On that action specifically there are some quality things. Sequences like the finale and various encounters with Hinx (Dave Bautista who is all too undeveloped) are intense and exciting. Action makes sense and is visceral (with a couple exaggerated moments up to variable enjoyment depending on how crazy one likes to see their Bond films get) but that's when it happens.

A problem with the film is its pacing . A bit too long is spent in some sequences that could have been spent in others. While everything makes sense there is just some meandering moments in parts of the plot and repeated themes both from within the film and from Skyfall.
However once the plot gets going to its best beats its great. This comes from meeting characters like new head of British Intelligence C (Andrew Scott) who is shaking up Bond's organization, main “Bond girl” Dr.Swann (a great Lea Seydoux), and of course from the villian in Franz Oberhauser (Christoph Waltz). Waltz, and his character's syndicate SPECTRE (brought from classic franchise films) are presented wonderfully. Their evil operation and objectives leads to some great scenes and really ties into all of the Craig films in some cool ways. And as for the man himself, his performances are so good. His villain is deliciously, diabolically evil. The problem is that there's not enough of him. Due to various circumstances, he gets sidelined to happenings. Between this and the sparse action the film does not use enough of its strong suits.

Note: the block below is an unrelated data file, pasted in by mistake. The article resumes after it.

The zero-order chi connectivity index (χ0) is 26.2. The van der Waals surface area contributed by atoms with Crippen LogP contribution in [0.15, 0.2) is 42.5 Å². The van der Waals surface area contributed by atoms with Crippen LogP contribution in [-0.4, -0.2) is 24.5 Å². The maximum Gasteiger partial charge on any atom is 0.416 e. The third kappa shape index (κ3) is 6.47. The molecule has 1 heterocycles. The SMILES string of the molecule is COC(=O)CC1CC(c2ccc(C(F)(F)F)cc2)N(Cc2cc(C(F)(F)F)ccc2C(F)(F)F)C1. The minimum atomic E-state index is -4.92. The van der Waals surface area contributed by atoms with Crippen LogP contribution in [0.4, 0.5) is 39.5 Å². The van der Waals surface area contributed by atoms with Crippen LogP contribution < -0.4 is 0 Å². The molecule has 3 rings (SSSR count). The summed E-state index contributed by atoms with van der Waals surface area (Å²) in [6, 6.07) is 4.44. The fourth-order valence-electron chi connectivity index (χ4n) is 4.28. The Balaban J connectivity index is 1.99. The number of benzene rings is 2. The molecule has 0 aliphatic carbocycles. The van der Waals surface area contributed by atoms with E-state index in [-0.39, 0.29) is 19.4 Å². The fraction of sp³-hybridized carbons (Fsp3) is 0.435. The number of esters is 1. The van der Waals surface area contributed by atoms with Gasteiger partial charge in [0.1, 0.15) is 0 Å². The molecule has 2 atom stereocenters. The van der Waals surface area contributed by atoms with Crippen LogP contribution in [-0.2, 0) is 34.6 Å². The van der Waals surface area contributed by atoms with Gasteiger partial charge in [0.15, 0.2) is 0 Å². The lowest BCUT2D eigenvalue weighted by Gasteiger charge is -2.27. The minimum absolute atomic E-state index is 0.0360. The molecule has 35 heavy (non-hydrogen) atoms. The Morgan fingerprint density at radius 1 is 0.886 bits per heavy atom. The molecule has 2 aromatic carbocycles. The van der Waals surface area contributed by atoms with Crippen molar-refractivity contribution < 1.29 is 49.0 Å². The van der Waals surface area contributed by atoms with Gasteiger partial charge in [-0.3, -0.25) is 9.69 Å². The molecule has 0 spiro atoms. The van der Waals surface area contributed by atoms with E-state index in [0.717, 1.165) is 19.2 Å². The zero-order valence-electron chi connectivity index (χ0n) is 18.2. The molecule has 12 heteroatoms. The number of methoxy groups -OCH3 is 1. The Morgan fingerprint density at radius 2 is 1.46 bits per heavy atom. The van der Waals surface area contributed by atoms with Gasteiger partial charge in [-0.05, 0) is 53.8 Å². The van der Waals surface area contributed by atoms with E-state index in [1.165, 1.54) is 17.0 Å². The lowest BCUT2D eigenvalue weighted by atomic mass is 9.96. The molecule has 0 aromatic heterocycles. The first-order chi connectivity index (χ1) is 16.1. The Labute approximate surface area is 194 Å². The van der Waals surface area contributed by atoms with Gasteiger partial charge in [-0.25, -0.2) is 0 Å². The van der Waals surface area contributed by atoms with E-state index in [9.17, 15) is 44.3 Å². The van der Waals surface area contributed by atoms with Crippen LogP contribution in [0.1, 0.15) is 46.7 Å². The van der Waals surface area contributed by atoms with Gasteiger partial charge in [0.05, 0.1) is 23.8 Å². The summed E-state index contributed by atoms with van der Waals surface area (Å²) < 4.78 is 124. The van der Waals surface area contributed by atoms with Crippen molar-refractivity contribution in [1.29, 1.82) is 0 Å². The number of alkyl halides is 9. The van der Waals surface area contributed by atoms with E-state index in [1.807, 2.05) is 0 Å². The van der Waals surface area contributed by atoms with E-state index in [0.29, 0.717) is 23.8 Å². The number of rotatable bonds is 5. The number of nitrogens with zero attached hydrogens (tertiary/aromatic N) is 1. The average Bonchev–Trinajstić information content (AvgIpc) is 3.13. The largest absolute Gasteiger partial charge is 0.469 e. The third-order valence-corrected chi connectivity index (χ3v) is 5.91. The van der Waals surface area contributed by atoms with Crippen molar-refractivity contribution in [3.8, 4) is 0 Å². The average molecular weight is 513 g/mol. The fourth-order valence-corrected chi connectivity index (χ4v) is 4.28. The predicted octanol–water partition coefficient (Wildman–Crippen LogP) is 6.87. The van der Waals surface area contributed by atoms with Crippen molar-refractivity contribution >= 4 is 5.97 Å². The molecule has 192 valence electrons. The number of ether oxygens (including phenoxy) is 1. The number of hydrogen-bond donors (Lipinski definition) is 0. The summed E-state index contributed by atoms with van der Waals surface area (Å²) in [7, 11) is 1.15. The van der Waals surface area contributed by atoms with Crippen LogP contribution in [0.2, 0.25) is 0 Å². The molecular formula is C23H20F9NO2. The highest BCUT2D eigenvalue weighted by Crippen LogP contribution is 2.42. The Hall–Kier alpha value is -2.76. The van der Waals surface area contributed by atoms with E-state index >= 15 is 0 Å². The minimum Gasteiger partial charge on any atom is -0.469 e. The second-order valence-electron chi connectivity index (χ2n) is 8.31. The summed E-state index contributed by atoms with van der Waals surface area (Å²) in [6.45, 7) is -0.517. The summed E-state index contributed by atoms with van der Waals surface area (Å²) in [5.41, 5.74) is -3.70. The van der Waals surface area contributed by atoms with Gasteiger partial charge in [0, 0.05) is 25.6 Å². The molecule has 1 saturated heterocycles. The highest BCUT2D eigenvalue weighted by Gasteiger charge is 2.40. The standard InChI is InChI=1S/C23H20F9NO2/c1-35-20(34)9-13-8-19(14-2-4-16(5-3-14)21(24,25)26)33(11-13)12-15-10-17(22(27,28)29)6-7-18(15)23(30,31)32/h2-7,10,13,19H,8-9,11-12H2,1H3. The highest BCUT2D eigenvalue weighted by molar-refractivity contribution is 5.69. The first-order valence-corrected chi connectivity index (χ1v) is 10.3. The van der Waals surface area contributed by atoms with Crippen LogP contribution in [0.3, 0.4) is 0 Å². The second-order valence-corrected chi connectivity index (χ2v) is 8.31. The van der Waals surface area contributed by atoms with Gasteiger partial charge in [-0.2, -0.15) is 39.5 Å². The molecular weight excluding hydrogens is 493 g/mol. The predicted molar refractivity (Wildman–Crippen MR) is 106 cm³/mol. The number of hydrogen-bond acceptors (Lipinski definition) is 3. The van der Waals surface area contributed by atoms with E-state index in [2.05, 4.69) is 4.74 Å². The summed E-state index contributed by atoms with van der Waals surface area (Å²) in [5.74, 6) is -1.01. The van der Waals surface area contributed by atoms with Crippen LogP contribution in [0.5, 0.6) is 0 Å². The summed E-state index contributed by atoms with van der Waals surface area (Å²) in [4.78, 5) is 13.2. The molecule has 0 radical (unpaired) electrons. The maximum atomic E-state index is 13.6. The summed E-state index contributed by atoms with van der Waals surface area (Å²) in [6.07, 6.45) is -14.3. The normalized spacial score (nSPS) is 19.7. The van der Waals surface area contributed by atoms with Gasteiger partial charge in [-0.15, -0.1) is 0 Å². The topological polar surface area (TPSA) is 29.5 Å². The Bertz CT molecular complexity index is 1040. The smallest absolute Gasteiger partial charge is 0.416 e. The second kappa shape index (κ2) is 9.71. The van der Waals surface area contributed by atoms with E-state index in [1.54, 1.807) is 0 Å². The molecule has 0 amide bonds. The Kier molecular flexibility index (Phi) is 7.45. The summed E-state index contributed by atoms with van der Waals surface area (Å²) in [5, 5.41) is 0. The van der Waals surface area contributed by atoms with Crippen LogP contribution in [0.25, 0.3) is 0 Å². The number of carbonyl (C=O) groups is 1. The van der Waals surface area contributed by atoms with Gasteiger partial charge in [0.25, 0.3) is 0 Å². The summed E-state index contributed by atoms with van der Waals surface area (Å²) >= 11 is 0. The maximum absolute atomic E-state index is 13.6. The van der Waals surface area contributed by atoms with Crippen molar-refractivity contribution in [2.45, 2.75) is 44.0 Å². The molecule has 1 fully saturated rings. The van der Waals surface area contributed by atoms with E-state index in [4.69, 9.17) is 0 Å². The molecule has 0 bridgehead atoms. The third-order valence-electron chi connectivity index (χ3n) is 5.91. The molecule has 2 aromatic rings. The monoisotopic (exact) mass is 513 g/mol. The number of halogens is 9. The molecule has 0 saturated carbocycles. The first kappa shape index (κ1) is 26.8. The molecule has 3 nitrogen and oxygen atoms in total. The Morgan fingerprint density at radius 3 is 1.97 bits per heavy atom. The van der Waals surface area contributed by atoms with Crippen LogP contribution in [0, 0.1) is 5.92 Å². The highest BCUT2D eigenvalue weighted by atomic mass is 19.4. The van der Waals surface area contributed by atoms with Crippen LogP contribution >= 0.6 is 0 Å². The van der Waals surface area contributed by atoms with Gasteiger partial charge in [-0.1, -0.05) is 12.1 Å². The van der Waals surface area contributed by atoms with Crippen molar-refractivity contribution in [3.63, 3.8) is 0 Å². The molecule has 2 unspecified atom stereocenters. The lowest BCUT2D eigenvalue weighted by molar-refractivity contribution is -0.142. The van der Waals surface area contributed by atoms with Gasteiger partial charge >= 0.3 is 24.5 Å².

But though those good moments make up for any plodding. They keep one going through the film which arguably nearly matches the best of the franchise but falls short through little innovation. That doesn't mean its not a overall entertaining showdown, and perhaps says that sometimes all that a good James Bond film needs is just another adventure done mostly solidly. 8.3 out of 10